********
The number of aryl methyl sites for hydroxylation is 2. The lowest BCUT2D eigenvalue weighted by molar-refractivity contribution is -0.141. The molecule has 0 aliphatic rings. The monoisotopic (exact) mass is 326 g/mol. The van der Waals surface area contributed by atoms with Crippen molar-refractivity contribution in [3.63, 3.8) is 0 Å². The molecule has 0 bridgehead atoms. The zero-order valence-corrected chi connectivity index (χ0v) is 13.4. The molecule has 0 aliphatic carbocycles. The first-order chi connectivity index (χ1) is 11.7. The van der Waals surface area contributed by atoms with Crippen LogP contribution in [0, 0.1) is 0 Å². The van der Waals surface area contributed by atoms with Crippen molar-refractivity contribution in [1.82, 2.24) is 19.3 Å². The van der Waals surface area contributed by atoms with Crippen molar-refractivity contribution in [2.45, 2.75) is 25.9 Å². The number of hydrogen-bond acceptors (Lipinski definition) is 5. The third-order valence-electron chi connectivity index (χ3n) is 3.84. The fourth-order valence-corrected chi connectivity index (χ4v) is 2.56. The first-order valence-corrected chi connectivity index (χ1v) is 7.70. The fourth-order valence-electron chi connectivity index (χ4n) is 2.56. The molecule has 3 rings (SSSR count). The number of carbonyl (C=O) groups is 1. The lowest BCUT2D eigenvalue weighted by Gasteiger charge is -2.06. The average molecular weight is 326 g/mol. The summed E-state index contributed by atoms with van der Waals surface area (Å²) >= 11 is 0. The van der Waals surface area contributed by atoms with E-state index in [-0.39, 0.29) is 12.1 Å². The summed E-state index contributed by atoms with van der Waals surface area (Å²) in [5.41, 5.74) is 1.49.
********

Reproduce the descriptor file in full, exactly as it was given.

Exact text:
The number of aryl methyl sites for hydroxylation is 2. The lowest BCUT2D eigenvalue weighted by molar-refractivity contribution is -0.141. The molecule has 0 aliphatic rings. The monoisotopic (exact) mass is 326 g/mol. The van der Waals surface area contributed by atoms with Crippen molar-refractivity contribution in [3.63, 3.8) is 0 Å². The molecule has 0 bridgehead atoms. The zero-order valence-corrected chi connectivity index (χ0v) is 13.4. The molecule has 0 aliphatic carbocycles. The first-order chi connectivity index (χ1) is 11.7. The van der Waals surface area contributed by atoms with Crippen LogP contribution in [0, 0.1) is 0 Å². The van der Waals surface area contributed by atoms with Crippen molar-refractivity contribution in [1.82, 2.24) is 19.3 Å². The van der Waals surface area contributed by atoms with Crippen molar-refractivity contribution in [2.45, 2.75) is 25.9 Å². The number of hydrogen-bond acceptors (Lipinski definition) is 5. The third-order valence-electron chi connectivity index (χ3n) is 3.84. The fourth-order valence-corrected chi connectivity index (χ4v) is 2.56. The first-order valence-corrected chi connectivity index (χ1v) is 7.70. The fourth-order valence-electron chi connectivity index (χ4n) is 2.56. The molecule has 3 rings (SSSR count). The number of carbonyl (C=O) groups is 1. The lowest BCUT2D eigenvalue weighted by Gasteiger charge is -2.06. The average molecular weight is 326 g/mol. The summed E-state index contributed by atoms with van der Waals surface area (Å²) >= 11 is 0. The van der Waals surface area contributed by atoms with E-state index in [-0.39, 0.29) is 12.1 Å². The summed E-state index contributed by atoms with van der Waals surface area (Å²) in [5.41, 5.74) is 1.49.